Style and Technique

Ernest Hemingway once said that when he wrote he was trying to make a picture of the whole world but was always boiling it down. “Indian Camp” is one of his most boiled-down stories, and it occupies an important place in the Hemingway canon. It is, as noted above, the first Nick Adams story, and it was the opening story in Hemingway’s first book, In Our Time (1924). It introduced his early readers to the “Hemingway style,” clipped, pared down, exact—a style that would make the writer famous and much, too much, imitated.

The plot of the story is minimal (a simple night’s experience), the images are few, and the modifiers scarcely in evidence. However, each word has been chosen with a poet’s care. In 1924, it was a new kind of writing in prose; each word carried weight and seemed endowed with a meaning beyond itself. What Hemingway left out was as important for his style as what he retained. The ending of “Indian Camp” offers a good example of Hemingway’s working method.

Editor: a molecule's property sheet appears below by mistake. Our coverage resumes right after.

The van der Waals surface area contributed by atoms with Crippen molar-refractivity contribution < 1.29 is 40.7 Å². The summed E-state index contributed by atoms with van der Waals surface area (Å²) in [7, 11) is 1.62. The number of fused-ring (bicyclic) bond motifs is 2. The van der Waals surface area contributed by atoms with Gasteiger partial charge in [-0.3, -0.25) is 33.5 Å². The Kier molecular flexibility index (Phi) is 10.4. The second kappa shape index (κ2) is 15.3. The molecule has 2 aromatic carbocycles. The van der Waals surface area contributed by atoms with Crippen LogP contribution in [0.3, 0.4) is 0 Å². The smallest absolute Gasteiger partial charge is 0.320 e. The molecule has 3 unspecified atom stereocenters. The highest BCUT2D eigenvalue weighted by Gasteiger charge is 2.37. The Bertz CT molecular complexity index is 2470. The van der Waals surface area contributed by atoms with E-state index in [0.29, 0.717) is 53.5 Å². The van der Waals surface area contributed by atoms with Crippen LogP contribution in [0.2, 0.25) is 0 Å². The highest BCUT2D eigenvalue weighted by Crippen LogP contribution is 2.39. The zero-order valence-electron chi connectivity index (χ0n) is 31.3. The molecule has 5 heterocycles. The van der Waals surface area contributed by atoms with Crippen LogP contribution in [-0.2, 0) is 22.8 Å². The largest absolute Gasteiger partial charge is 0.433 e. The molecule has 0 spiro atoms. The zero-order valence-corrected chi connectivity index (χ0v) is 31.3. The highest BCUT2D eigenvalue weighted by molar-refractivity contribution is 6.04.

Initially the story was to end with Nick experiencing the dawn, his hand trailing in the warm water of the lake as the bass jumped, making a circle. Now, however, the story concludes with a modifying series of prepositional phrases, each of which introduces both the irony and the innocence of the moment on the lake, suggesting the motif of therapeutic forgetfulness that later formed a central part of all the other Hemingway characters. The tightness of the rolling phrases, their flow, and their association provide a useful example of how Hemingway layers so much onto his prose without the excesses of authorial intrusion or literary hyperbole.


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